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With April 15 looming, the initial deadline for US people to pay their taxes, we take a look at why so many Americans are saying goodbye to the US....for good.

It is said, that in 2013, a record number of US taxpayers renounced their citizenship or green card.

There appear to be several reasons for the increase in expatriations, including increased awareness and complexity of the obligation to file reports and tax returns to the IRS, and to the Department of the Treasury. Furthermore, in 2008, there was a change to the IRS expatriation legislation making it easier for some US citizens to break ties with the US.

The US taxes their citizens (and green card holders) on income and gains regardless of where it is earned, or, where they reside. Furthermore, in certain circumstances annual reports are required to be made to both the IRS and the US Treasury outlining the location and maximum balance of foreign financial assets and bank accounts located outside of the US. This filing requirement can be a significant burden on the US taxpayer, requiring them to seek help to meet their obligations.

Many banks are cutting their ties with American customers to avoid having to comply with the new Foreign Account Tax Compliance Act (“FATCA”). FATCA requires certain financial institutions to report information in respect of their American clients ranging from basic savings accounts, pension funds, investments and more. The cost of compliance can be significant for the institution and penalties are severe should the bank err; a 30% tax on US sourced income should they fail to properly comply. Many banks are choosing to let their US customers go and this act is raising awareness about the obligation to file and as such, a growing number of individuals are choosing to give up their US citizenship.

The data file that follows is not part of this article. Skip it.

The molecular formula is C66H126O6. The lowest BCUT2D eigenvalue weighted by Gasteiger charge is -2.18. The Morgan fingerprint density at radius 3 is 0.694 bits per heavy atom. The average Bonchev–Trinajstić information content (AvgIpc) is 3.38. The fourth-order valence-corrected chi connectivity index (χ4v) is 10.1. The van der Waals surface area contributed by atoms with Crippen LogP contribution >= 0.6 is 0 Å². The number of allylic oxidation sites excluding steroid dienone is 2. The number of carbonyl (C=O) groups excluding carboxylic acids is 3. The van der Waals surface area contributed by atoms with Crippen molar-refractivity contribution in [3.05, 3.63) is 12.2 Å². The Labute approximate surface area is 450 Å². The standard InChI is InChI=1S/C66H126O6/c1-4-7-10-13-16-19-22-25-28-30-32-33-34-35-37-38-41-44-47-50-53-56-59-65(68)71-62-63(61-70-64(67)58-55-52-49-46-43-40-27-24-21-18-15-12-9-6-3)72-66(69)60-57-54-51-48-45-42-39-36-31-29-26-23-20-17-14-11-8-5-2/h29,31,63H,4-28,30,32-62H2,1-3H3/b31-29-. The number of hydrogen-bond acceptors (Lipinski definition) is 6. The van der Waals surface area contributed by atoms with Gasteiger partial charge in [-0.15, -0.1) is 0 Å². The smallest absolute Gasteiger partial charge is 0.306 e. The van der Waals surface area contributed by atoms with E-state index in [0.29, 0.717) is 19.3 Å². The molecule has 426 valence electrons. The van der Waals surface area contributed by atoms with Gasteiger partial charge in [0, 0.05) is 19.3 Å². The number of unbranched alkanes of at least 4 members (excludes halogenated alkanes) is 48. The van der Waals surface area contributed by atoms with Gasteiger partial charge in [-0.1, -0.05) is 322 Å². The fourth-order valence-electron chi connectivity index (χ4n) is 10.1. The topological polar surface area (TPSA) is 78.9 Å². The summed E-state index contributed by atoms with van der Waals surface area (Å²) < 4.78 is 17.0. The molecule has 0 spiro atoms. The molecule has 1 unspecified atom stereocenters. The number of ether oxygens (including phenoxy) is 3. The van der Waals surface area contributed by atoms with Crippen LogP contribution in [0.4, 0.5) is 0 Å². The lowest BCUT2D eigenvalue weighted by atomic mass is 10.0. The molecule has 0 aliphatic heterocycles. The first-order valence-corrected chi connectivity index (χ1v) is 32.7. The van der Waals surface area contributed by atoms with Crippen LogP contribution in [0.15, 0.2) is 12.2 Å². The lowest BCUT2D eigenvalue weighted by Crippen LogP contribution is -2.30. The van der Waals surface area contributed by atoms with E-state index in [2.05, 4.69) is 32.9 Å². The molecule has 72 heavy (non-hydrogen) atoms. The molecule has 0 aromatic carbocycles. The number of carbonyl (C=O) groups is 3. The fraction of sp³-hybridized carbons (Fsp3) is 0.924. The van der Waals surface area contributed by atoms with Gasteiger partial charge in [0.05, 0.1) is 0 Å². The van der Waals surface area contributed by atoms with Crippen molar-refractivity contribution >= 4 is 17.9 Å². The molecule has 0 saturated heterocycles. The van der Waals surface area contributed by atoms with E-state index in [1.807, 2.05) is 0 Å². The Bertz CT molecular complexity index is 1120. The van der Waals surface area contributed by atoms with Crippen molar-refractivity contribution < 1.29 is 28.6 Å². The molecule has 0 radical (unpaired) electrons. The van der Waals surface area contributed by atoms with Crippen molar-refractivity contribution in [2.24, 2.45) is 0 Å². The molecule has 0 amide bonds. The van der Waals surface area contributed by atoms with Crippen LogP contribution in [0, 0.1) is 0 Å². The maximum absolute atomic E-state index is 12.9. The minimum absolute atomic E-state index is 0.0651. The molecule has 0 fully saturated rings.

Renouncing citizenship or giving up a green card is not as simple as it may sound and both immigration and tax advice should be sought before taking any action. Among other hurdles, an individual wanting to expatriate would needs to file US tax returns for at least 5 years prior to the expatriation.

Here at TAP we regularly work with US citizens who for whatever reason haven’t met their US filing obligations and assist them in getting up-to-date with the IRS. We offer an initial consultation during which one of our Partners will discuss your affairs and help you with a plan to become compliant. We also offer advice around the tax consequences of renouncing your citizenship or green card.

If you would any further information about the services we provide, please contact us.